The Nationalist Congress Party (NCP) does not approve of the Congress playing big brother.
Senior NCP leader and Union Civil Aviation Minister Praful Patel, on Monday, said that his party would want the Congress to follow the 1999 formula-- in which it got 50 per cent Cabinet berths--for distribution of ministerial berths and departments. The Congress wants a bigger pie because it won more seats.
“We will go by the 1999 formula. We will discuss it with the Congress high command if the Congress puts forth any official proposal to reduce our share and exchange departments,” Patel told journalists.
Patel, in a clear move to maintain the pressure on the Congress, said that it (the NCP) would not stake claim to form the government unless the power sharing formula was finalised.
Mohan Prakash, All India Congress Committee secretary (in-charge of Maharashtra), said that senior party leaders would take up the matter. “The senior leaders will resolve this issue soon,” Prakash said.
Patel’s statement is seen as NCP’s hard stance against the Congress’ tactics to pressurise its ally to let go of important portfolios.
The Congress and NCP had forged post-poll alliance to form the government in 1999. Since the Congress won more seats than NCP it got the CM’s post while NCP got the deputy CM’s post and key departments like home, power, finance, rural development, health, public works and higher education.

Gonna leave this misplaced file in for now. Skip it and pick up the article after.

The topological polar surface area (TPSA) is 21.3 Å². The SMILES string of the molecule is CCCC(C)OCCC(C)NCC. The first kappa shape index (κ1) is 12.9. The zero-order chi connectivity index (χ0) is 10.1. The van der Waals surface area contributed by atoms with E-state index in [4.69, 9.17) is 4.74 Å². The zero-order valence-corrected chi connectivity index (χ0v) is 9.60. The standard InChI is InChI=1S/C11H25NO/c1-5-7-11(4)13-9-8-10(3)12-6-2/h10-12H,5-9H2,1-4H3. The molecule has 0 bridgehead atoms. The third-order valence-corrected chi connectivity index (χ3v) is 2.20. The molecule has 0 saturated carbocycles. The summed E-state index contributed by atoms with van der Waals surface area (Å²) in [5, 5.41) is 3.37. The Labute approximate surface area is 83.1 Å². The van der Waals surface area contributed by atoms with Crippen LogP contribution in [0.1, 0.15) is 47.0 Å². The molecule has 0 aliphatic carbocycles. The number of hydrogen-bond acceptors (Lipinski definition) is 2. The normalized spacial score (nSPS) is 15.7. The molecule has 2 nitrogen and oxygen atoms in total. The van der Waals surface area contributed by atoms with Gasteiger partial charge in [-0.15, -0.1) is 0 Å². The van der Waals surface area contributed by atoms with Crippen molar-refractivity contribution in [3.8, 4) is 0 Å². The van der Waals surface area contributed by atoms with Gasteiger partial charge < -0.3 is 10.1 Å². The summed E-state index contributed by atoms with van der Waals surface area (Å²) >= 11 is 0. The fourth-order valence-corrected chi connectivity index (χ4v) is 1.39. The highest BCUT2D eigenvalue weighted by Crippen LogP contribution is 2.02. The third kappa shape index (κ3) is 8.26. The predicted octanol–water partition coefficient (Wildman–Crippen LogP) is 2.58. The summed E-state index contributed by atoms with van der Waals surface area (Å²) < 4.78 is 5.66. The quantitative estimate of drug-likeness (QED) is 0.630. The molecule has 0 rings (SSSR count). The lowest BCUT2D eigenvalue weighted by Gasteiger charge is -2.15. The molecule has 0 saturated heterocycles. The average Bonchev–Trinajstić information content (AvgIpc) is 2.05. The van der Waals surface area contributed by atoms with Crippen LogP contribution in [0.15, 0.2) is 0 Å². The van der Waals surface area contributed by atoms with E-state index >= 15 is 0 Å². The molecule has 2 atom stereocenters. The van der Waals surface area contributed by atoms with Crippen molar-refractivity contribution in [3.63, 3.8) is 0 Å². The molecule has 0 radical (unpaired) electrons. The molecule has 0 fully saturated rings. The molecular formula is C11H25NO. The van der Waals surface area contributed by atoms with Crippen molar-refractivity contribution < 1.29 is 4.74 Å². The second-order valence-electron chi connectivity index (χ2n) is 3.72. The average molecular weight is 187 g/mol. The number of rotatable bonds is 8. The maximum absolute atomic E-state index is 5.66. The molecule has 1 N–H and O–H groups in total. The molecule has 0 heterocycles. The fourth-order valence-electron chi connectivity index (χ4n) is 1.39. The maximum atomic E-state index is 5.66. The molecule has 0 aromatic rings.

The NCP wrested a few more departments from the Congress in 2004 because the ally wanted the CM’s post.
Congress leaders, including Chief Minister Ashok Chavan have been insisting that the Congress should get a bigger share of the power pie. “Ministerial berths and portfolios should be distributed on the basis of seats won by both the parties. Since our seats are more, we want a bigger share,” Chavan told Hindustan Times on Monday. The Congress won 82 seats while the NCP won 62.
The Congress also wants the NCP to part with the home, power and finance departments that the latter has been holding for the past ten years.
The council of ministers was reduced to 43 members by a Central legislation six years ago. The 1999 formula, if approved, will also give the NCP the Assembly speaker’s post, which the Congress wants this time.
Chavan said the allies would find an amicable formula to share power.